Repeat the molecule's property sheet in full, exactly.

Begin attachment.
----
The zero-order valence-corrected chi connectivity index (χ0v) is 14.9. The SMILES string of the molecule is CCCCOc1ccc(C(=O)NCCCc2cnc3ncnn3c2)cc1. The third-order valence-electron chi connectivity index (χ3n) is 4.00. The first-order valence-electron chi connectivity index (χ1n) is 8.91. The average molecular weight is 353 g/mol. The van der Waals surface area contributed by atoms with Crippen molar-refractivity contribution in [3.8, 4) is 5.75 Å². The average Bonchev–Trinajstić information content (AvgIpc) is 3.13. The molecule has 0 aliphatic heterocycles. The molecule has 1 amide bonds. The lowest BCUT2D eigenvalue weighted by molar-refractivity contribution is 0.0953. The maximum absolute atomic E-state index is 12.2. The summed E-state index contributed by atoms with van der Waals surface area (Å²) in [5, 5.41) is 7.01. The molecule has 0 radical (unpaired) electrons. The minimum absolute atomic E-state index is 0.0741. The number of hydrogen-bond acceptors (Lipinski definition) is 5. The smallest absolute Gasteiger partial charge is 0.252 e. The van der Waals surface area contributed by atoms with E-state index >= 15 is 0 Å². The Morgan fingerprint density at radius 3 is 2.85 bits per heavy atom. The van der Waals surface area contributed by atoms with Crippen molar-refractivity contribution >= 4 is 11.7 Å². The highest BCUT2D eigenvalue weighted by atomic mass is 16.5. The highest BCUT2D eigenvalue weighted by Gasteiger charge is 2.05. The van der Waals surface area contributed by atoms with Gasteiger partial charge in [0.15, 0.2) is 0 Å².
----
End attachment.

The zero-order valence-corrected chi connectivity index (χ0v) is 14.9. The SMILES string of the molecule is CCCCOc1ccc(C(=O)NCCCc2cnc3ncnn3c2)cc1. The third-order valence-electron chi connectivity index (χ3n) is 4.00. The first-order valence-electron chi connectivity index (χ1n) is 8.91. The average molecular weight is 353 g/mol. The van der Waals surface area contributed by atoms with Crippen molar-refractivity contribution in [3.8, 4) is 5.75 Å². The average Bonchev–Trinajstić information content (AvgIpc) is 3.13. The molecule has 0 aliphatic heterocycles. The molecule has 1 amide bonds. The lowest BCUT2D eigenvalue weighted by molar-refractivity contribution is 0.0953. The maximum absolute atomic E-state index is 12.2. The summed E-state index contributed by atoms with van der Waals surface area (Å²) in [5, 5.41) is 7.01. The molecule has 0 radical (unpaired) electrons. The minimum absolute atomic E-state index is 0.0741. The number of hydrogen-bond acceptors (Lipinski definition) is 5. The smallest absolute Gasteiger partial charge is 0.252 e. The van der Waals surface area contributed by atoms with E-state index >= 15 is 0 Å². The Morgan fingerprint density at radius 3 is 2.85 bits per heavy atom. The van der Waals surface area contributed by atoms with Crippen molar-refractivity contribution >= 4 is 11.7 Å². The highest BCUT2D eigenvalue weighted by atomic mass is 16.5. The highest BCUT2D eigenvalue weighted by Gasteiger charge is 2.05. The van der Waals surface area contributed by atoms with Gasteiger partial charge in [0.15, 0.2) is 0 Å².